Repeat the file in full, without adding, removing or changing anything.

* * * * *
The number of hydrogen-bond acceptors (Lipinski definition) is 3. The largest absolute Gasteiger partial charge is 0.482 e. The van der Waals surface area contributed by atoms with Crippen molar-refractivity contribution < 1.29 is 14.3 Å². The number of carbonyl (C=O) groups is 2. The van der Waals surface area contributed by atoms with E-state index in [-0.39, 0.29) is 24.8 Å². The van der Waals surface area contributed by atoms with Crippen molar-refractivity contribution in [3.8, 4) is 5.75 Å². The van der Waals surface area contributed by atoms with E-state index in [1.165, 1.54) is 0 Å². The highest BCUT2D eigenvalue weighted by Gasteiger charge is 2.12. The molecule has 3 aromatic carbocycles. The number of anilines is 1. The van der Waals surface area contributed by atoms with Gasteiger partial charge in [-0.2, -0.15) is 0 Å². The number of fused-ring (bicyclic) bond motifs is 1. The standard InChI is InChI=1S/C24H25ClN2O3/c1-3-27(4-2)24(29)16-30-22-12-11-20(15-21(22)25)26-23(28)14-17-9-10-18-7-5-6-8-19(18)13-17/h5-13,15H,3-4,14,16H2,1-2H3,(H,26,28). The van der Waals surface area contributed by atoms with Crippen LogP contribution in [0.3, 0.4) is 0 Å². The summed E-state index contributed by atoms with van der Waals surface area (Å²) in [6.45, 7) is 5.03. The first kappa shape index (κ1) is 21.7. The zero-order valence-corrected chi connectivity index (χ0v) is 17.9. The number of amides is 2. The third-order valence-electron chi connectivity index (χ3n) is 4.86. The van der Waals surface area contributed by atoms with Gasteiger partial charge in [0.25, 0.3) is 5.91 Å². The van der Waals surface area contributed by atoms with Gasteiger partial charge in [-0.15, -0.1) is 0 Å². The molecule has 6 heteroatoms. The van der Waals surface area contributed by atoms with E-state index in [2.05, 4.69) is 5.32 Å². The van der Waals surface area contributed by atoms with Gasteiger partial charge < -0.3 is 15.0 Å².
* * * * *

The number of hydrogen-bond acceptors (Lipinski definition) is 3. The largest absolute Gasteiger partial charge is 0.482 e. The van der Waals surface area contributed by atoms with Crippen molar-refractivity contribution < 1.29 is 14.3 Å². The number of carbonyl (C=O) groups is 2. The van der Waals surface area contributed by atoms with E-state index in [-0.39, 0.29) is 24.8 Å². The van der Waals surface area contributed by atoms with Crippen molar-refractivity contribution in [3.8, 4) is 5.75 Å². The van der Waals surface area contributed by atoms with E-state index in [1.165, 1.54) is 0 Å². The highest BCUT2D eigenvalue weighted by Gasteiger charge is 2.12. The molecule has 3 aromatic carbocycles. The number of anilines is 1. The van der Waals surface area contributed by atoms with Gasteiger partial charge in [-0.2, -0.15) is 0 Å². The number of fused-ring (bicyclic) bond motifs is 1. The standard InChI is InChI=1S/C24H25ClN2O3/c1-3-27(4-2)24(29)16-30-22-12-11-20(15-21(22)25)26-23(28)14-17-9-10-18-7-5-6-8-19(18)13-17/h5-13,15H,3-4,14,16H2,1-2H3,(H,26,28). The van der Waals surface area contributed by atoms with Crippen LogP contribution in [0.3, 0.4) is 0 Å². The summed E-state index contributed by atoms with van der Waals surface area (Å²) in [6.45, 7) is 5.03. The first kappa shape index (κ1) is 21.7. The zero-order valence-corrected chi connectivity index (χ0v) is 17.9. The number of amides is 2. The third-order valence-electron chi connectivity index (χ3n) is 4.86. The van der Waals surface area contributed by atoms with Gasteiger partial charge in [0.25, 0.3) is 5.91 Å². The van der Waals surface area contributed by atoms with Gasteiger partial charge in [-0.15, -0.1) is 0 Å². The molecule has 6 heteroatoms. The van der Waals surface area contributed by atoms with E-state index in [2.05, 4.69) is 5.32 Å². The van der Waals surface area contributed by atoms with Gasteiger partial charge < -0.3 is 15.0 Å².